By Timothy P. Whalen
The conservation profession does not get to choose what new and unwieldy media might be its next challenge. new and unwieldy media might be its next challenge. From earthquake-damaged earthen buildings in South America to twentieth-century plastic objects in museums, there is no dearth of unsolved problems that find their way to conservators desks and labs. However, this profession always rises to the occasion to find solutions based on science and integrity. The conservation of photographs was met head-on by the profession in just this way. In the last thirty years, photograph conservation has advanced tremendously because of committed professionals, the strategic support of enlightened foundations, and the education of a new generation of conservators specialized in photography. This integrated approach reflects a profession at its best.
As this edition of Conservation Perspectives makes clear, the nature of photography and its conservation is changing. Rapid and transformative innovations in photography and media in general are both exciting and challenging—indeed, particularly challenging for those of us in conservation. Even as chemical photography fades as a popular medium, the conservation field seeks to enhance knowledge of this form of photography in order to preserve the century and a half of images it produced. Simultaneously, we need to move ahead in acquiring the conservation knowledge sufficient to preserve digital images—images already exceeding in number those produced by chemical photography. Furthermore, we have to find effective ways to share this knowledge with those charged with preserving this heritage.
In support of this last need, the Andrew W. Mellon Foundation has provided significant resources for international training programs in photograph conservation, several of which are described in this newsletters feature article. The article, jointly authored by five prominent photograph conservators working worldwide, offers a glimpse of partnerships that seek to spread knowledge of photograph conservation from the libraries and archives of historically black colleges and universities in the United States to a Buddhist photography archive in Luang Prabang, the historic royal city of Laos. Another article in this edition explores in more detail one of those partnerships—a GCI collaboration with institutions in the United States and the Middle East. The Middle East Photograph Preservation Initiative is working to enhance skills of photograph conservators in the Arab world, as well as to strengthen the network of professionals in that region, using training approaches the GCI developed for a similar program in southern, central, and eastern Europe.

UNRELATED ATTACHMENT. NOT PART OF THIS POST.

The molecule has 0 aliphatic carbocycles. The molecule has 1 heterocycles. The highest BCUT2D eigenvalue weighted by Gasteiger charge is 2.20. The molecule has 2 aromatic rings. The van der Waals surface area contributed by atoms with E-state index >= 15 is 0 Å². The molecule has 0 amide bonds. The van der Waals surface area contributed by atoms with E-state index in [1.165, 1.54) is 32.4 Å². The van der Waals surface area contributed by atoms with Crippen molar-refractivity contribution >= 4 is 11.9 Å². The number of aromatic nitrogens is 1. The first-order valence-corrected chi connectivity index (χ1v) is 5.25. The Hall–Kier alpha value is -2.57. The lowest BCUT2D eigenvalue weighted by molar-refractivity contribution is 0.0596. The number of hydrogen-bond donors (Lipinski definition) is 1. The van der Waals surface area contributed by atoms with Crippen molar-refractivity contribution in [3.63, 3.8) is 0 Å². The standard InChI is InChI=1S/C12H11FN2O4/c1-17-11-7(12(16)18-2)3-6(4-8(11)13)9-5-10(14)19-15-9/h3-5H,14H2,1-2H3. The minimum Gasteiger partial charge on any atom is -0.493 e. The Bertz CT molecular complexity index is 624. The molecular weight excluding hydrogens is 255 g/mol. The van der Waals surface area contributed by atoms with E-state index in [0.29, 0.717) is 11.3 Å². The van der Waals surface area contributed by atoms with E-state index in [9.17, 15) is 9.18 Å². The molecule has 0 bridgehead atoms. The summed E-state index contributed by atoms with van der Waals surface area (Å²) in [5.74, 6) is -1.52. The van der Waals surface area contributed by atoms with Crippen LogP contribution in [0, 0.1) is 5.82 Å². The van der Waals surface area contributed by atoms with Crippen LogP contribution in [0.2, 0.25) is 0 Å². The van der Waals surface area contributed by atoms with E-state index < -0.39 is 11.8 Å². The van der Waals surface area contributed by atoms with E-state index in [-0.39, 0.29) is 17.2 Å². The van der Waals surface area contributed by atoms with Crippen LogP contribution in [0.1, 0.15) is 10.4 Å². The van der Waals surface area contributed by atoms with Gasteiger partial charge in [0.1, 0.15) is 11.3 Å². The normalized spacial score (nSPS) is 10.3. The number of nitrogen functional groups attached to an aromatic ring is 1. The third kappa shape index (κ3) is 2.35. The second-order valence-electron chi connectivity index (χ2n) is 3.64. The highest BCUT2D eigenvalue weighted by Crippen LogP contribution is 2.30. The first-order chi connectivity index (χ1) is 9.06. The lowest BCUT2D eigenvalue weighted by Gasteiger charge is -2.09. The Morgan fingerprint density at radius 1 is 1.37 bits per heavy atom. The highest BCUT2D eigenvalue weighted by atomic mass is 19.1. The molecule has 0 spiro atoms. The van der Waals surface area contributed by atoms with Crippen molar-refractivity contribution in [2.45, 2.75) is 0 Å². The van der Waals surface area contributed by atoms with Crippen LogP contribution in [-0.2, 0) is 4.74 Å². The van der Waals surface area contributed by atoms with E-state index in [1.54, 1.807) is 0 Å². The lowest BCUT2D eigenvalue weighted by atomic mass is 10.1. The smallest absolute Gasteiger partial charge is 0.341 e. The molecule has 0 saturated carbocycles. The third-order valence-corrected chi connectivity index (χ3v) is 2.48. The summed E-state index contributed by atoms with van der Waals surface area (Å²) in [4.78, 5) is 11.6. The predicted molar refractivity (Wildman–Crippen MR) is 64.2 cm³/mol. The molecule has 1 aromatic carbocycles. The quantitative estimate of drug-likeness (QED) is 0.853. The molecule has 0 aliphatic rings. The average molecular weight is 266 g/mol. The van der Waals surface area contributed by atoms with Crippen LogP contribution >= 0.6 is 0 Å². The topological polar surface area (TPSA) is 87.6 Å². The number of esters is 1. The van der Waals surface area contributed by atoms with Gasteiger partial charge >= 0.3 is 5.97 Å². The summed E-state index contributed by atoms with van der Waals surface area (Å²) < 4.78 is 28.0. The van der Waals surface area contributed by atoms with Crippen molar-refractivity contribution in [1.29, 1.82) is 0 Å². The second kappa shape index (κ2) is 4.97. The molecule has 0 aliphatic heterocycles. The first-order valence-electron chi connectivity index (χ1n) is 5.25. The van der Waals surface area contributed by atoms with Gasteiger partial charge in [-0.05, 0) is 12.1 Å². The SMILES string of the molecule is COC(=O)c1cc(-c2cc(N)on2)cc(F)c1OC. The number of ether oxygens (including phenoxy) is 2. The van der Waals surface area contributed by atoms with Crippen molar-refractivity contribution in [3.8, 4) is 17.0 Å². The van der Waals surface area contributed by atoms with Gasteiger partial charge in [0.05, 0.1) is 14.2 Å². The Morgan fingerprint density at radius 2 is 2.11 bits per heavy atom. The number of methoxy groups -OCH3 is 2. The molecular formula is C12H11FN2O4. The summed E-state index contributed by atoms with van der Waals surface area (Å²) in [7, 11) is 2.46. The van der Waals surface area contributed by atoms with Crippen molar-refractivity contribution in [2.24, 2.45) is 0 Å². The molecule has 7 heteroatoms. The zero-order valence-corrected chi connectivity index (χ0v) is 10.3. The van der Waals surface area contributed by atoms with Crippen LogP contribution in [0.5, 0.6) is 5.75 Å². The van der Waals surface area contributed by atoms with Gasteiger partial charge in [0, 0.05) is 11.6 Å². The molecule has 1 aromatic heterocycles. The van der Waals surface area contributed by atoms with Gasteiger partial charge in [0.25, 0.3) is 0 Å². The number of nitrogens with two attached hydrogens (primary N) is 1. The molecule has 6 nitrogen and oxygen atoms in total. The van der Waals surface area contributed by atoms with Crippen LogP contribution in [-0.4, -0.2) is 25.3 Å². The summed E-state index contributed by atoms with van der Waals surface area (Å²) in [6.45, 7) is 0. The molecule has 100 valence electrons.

Two other articles focus on GCI scientific work involving collaborations of a different sort. The first offers examples of GCI engagement with the alternative photographic processes community (photographers who have revived historical photographic methods), a collaboration aiding our effort to build an important depository at the GCI of scientifically studied samples of chemical photography. The second article describes Institute research with the National Media Museum (NMeM) in England, analyzing a variety of photographs in the NMeMs collection—work that has enhanced the museum's understanding of items in its collection and added to our body of knowledge of nineteenth-century photography. This edition concludes with a spirited discussion by a senior research curator of photography at the University of Texas, a Southern California fine-art photographer, and the founder and director of the Image Permanence Institute at the Rochester Institute of Technology. Together they explore the ramifications of the tectonic technological shift in image making affecting both the creating and the preserving of images.
No single institution can tackle these issues on its own. What we hope this Conservation Perspectives illustrates is what can be accomplished when the field engages in collaborative relationships that pursue shared conservation goals.